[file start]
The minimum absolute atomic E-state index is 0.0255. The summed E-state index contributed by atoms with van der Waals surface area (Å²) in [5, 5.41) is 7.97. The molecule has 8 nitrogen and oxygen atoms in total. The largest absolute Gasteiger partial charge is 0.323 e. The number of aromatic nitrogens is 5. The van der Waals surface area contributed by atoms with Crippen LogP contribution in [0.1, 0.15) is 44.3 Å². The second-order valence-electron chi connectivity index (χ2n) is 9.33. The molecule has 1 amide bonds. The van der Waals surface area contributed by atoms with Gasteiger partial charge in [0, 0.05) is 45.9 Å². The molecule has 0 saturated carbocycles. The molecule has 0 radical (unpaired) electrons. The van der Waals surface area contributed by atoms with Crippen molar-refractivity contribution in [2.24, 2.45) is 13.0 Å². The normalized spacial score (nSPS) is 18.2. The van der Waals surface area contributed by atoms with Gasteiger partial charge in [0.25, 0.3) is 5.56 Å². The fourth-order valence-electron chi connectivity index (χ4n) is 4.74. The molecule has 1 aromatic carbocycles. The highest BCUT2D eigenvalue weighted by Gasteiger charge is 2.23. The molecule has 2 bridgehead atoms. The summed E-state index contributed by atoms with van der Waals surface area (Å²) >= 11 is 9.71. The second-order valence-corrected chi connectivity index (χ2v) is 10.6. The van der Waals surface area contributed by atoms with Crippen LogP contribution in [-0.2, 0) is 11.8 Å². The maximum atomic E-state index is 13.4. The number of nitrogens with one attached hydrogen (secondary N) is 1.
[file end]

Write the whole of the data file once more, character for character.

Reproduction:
The minimum absolute atomic E-state index is 0.0255. The summed E-state index contributed by atoms with van der Waals surface area (Å²) in [5, 5.41) is 7.97. The molecule has 8 nitrogen and oxygen atoms in total. The largest absolute Gasteiger partial charge is 0.323 e. The number of aromatic nitrogens is 5. The van der Waals surface area contributed by atoms with Crippen LogP contribution in [0.1, 0.15) is 44.3 Å². The second-order valence-electron chi connectivity index (χ2n) is 9.33. The molecule has 1 amide bonds. The van der Waals surface area contributed by atoms with Gasteiger partial charge in [0, 0.05) is 45.9 Å². The molecule has 0 saturated carbocycles. The molecule has 0 radical (unpaired) electrons. The van der Waals surface area contributed by atoms with Crippen molar-refractivity contribution in [2.24, 2.45) is 13.0 Å². The normalized spacial score (nSPS) is 18.2. The van der Waals surface area contributed by atoms with Gasteiger partial charge in [0.25, 0.3) is 5.56 Å². The fourth-order valence-electron chi connectivity index (χ4n) is 4.74. The molecule has 1 aromatic carbocycles. The highest BCUT2D eigenvalue weighted by Gasteiger charge is 2.23. The molecule has 2 bridgehead atoms. The summed E-state index contributed by atoms with van der Waals surface area (Å²) >= 11 is 9.71. The second-order valence-corrected chi connectivity index (χ2v) is 10.6. The van der Waals surface area contributed by atoms with Crippen LogP contribution in [-0.2, 0) is 11.8 Å². The maximum atomic E-state index is 13.4. The number of nitrogens with one attached hydrogen (secondary N) is 1.